Nottingham Post / Barton’s Quarter Vision…
The following story on Barton’s Quarter was featured on the front page of both the Nottingham Post newspaper and the Nottingham Post website.
Vision for 250-home estate to transform Barton bus depot site revealed By TracyWalker (December 27, 2016) Long-awaited plans to transform the historic Barton bus depot into a thriving 250-home estate have finally been revealed.
Detailed plans to revitalise the key site, on High Road, Chilwell, have been submitted to Broxtowe Borough Council, giving a much-anticipated vision of how the area could soon look.
Planning permission is sought to build 29 homes as part of Phase 1, followed by a further 221 in three further stages.
Developers Farland say the Barton Quarter proposal will be a “key development in Beeston”, introducing a “wealth of key benefits to the area in terms of new housing; small scale shops and services; and regeneration of a gateway site to the town centre”.
Nicholas Tubbs, chief executive of Farland Developments said: “The Barton Quarter is not only about building houses but creating a lasting ‘place’ that the community can be enthused by and is suitable for all.”
Demolition of current buildings on the 4.37 hectare site, between Queens Road West and High Road in Chilwell, also form part of the plans, but Barton House will be retained and enhanced, and could be a “gatehouse building”.
The development will consist of 54 one-bedroom flats/maisonettes, 122 two-bedroom flats, 63 three-bedroom houses and 11 four-plus bed houses. The first phase will consists of four two-bed flats, 18 three-bed houses and seven four-plus bed houses.
Plans to revitalise the brownfield site had first been mooted last year, but with little detail. Following a public exhibition in February this year, the team behind the scheme has considered all feedback and incorporated it into a detailed planning application. A planning statement reads: “The scheme represents an important opportunity to deliver new homes for Chilwell and the wider Nottingham area as a whole and to re-use an existing brownfield site which has been largely vacant for many years.”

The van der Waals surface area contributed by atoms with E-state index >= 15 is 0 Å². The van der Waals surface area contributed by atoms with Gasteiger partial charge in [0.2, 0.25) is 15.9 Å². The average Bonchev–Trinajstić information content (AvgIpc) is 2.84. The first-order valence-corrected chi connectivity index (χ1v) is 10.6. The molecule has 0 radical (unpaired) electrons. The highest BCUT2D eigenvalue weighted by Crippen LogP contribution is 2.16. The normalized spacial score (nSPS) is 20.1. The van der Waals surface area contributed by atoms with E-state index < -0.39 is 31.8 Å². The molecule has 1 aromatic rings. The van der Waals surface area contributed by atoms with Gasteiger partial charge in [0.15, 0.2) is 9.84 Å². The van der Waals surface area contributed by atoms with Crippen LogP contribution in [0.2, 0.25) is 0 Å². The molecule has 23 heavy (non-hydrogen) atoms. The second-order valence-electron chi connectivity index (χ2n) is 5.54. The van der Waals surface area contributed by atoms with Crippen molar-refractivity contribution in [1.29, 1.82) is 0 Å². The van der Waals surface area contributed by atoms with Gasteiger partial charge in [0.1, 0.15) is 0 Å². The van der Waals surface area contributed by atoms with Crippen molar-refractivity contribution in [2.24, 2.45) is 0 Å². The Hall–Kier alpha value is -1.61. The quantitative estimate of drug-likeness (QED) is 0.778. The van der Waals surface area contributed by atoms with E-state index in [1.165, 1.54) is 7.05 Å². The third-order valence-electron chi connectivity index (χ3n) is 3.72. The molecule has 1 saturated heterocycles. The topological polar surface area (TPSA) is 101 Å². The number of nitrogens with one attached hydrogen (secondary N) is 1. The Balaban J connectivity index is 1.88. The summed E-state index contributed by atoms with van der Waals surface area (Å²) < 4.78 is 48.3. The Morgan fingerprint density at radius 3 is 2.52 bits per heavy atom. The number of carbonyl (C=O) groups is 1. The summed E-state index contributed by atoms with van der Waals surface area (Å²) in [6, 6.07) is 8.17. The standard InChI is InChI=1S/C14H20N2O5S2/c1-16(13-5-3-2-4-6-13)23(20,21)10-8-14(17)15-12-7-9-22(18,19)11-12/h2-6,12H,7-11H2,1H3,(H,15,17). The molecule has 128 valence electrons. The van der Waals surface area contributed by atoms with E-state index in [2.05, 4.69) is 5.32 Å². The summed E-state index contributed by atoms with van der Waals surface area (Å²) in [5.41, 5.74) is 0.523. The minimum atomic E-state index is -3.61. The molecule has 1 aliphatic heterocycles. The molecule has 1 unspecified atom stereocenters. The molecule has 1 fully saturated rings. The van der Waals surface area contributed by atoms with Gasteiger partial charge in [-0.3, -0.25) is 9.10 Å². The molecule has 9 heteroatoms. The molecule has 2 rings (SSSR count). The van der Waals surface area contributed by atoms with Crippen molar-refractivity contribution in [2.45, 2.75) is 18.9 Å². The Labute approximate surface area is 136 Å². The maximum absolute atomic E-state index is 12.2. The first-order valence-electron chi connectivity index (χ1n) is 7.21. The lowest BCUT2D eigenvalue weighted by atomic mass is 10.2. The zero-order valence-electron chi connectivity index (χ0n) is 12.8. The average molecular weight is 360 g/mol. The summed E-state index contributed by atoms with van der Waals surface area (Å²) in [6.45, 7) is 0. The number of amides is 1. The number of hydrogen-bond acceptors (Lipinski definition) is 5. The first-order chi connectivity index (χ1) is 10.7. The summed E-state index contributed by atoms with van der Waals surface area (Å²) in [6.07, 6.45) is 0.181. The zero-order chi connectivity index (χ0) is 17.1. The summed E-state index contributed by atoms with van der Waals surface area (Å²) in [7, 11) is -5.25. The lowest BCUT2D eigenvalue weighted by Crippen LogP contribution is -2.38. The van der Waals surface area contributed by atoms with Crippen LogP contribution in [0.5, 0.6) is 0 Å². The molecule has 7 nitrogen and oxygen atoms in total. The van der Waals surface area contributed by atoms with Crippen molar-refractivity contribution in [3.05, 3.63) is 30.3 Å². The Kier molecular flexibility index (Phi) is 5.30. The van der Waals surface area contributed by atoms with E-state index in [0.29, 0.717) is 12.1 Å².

As part of the plans, Barton House will continue to operate as an office building, but an additional storey for residential use is proposed. Later phases could see commercial use of buildings fronting onto High Road, with accommodation on the upper floors.
There is also the possibility of an events space on High Road. Plans include an affordable housing element too, in Phases 2 and 4. There would be 280 parking spaces, as well as a garden square in the centre of the site, tying the primary routes of the street network together.
It is proposed that the majority of new buildings within the site will be two and three storeys high, with the exception of the buildings in the north east corner, which is to be called Barton Court and take inspiration from buildings in The Lace Market.
There will also be mews lanes, incorporating ‘industrial warehouse’ coach houses, along with terraced streets. An entrance from Queens’ Road West would be retained, though initial sketches had shown two new entrances.